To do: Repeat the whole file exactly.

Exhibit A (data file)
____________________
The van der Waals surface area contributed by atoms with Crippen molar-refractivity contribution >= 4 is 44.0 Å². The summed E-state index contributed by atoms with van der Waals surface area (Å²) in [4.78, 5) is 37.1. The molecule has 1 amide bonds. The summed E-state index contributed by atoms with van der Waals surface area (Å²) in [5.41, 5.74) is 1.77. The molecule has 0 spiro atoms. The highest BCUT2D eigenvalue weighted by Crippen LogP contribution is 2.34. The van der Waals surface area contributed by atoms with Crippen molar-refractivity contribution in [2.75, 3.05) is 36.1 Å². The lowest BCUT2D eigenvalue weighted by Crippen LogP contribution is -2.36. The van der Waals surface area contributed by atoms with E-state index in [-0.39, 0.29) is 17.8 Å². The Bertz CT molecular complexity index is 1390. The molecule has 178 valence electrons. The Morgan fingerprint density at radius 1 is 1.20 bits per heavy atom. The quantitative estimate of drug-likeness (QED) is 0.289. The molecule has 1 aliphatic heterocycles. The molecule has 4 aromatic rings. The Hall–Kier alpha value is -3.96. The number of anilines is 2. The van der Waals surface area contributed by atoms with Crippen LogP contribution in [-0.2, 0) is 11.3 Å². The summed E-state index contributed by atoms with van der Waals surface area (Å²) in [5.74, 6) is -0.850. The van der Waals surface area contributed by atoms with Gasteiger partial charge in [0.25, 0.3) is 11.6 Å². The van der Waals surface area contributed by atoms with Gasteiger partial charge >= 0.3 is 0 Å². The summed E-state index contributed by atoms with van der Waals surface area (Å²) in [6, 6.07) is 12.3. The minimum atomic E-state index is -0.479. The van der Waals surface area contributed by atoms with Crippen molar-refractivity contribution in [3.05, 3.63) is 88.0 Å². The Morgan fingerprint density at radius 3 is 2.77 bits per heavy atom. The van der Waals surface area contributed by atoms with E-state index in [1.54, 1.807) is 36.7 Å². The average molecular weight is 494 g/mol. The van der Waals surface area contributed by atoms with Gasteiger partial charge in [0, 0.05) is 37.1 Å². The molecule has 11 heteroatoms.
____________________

The van der Waals surface area contributed by atoms with Crippen molar-refractivity contribution >= 4 is 44.0 Å². The summed E-state index contributed by atoms with van der Waals surface area (Å²) in [4.78, 5) is 37.1. The molecule has 1 amide bonds. The summed E-state index contributed by atoms with van der Waals surface area (Å²) in [5.41, 5.74) is 1.77. The molecule has 0 spiro atoms. The highest BCUT2D eigenvalue weighted by Crippen LogP contribution is 2.34. The van der Waals surface area contributed by atoms with Crippen molar-refractivity contribution in [2.75, 3.05) is 36.1 Å². The lowest BCUT2D eigenvalue weighted by Crippen LogP contribution is -2.36. The van der Waals surface area contributed by atoms with E-state index in [-0.39, 0.29) is 17.8 Å². The Bertz CT molecular complexity index is 1390. The molecule has 178 valence electrons. The Morgan fingerprint density at radius 1 is 1.20 bits per heavy atom. The quantitative estimate of drug-likeness (QED) is 0.289. The molecule has 1 aliphatic heterocycles. The molecule has 4 aromatic rings. The Hall–Kier alpha value is -3.96. The number of anilines is 2. The van der Waals surface area contributed by atoms with Crippen LogP contribution in [-0.2, 0) is 11.3 Å². The summed E-state index contributed by atoms with van der Waals surface area (Å²) in [5.74, 6) is -0.850. The van der Waals surface area contributed by atoms with Gasteiger partial charge in [0.25, 0.3) is 11.6 Å². The van der Waals surface area contributed by atoms with Gasteiger partial charge >= 0.3 is 0 Å². The summed E-state index contributed by atoms with van der Waals surface area (Å²) in [6, 6.07) is 12.3. The minimum atomic E-state index is -0.479. The van der Waals surface area contributed by atoms with Crippen molar-refractivity contribution in [3.05, 3.63) is 88.0 Å². The Morgan fingerprint density at radius 3 is 2.77 bits per heavy atom. The van der Waals surface area contributed by atoms with E-state index in [1.54, 1.807) is 36.7 Å². The average molecular weight is 494 g/mol. The van der Waals surface area contributed by atoms with Gasteiger partial charge in [0, 0.05) is 37.1 Å². The molecule has 11 heteroatoms.